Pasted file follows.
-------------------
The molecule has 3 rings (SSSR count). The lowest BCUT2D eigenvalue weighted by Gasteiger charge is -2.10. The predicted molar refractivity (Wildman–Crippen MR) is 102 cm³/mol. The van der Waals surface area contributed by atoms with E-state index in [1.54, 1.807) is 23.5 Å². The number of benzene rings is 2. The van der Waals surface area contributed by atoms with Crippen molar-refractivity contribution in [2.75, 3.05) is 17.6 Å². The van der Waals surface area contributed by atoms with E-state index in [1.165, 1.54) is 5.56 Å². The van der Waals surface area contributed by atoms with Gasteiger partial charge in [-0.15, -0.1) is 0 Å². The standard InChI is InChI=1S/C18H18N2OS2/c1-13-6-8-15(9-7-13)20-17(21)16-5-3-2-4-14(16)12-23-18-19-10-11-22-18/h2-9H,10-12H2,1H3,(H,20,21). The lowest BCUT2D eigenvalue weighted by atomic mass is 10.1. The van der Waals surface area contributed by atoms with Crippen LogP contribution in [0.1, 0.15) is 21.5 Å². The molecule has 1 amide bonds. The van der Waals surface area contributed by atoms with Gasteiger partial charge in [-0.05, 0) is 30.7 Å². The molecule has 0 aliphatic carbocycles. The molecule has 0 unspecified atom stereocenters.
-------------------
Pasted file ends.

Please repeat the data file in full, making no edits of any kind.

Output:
The molecule has 3 rings (SSSR count). The lowest BCUT2D eigenvalue weighted by Gasteiger charge is -2.10. The predicted molar refractivity (Wildman–Crippen MR) is 102 cm³/mol. The van der Waals surface area contributed by atoms with E-state index in [1.54, 1.807) is 23.5 Å². The number of benzene rings is 2. The van der Waals surface area contributed by atoms with Crippen molar-refractivity contribution in [2.75, 3.05) is 17.6 Å². The van der Waals surface area contributed by atoms with E-state index in [1.165, 1.54) is 5.56 Å². The van der Waals surface area contributed by atoms with Gasteiger partial charge in [-0.15, -0.1) is 0 Å². The standard InChI is InChI=1S/C18H18N2OS2/c1-13-6-8-15(9-7-13)20-17(21)16-5-3-2-4-14(16)12-23-18-19-10-11-22-18/h2-9H,10-12H2,1H3,(H,20,21). The lowest BCUT2D eigenvalue weighted by atomic mass is 10.1. The van der Waals surface area contributed by atoms with Crippen LogP contribution in [0.1, 0.15) is 21.5 Å². The molecule has 1 amide bonds. The van der Waals surface area contributed by atoms with Gasteiger partial charge in [-0.05, 0) is 30.7 Å². The molecule has 0 aliphatic carbocycles. The molecule has 0 unspecified atom stereocenters.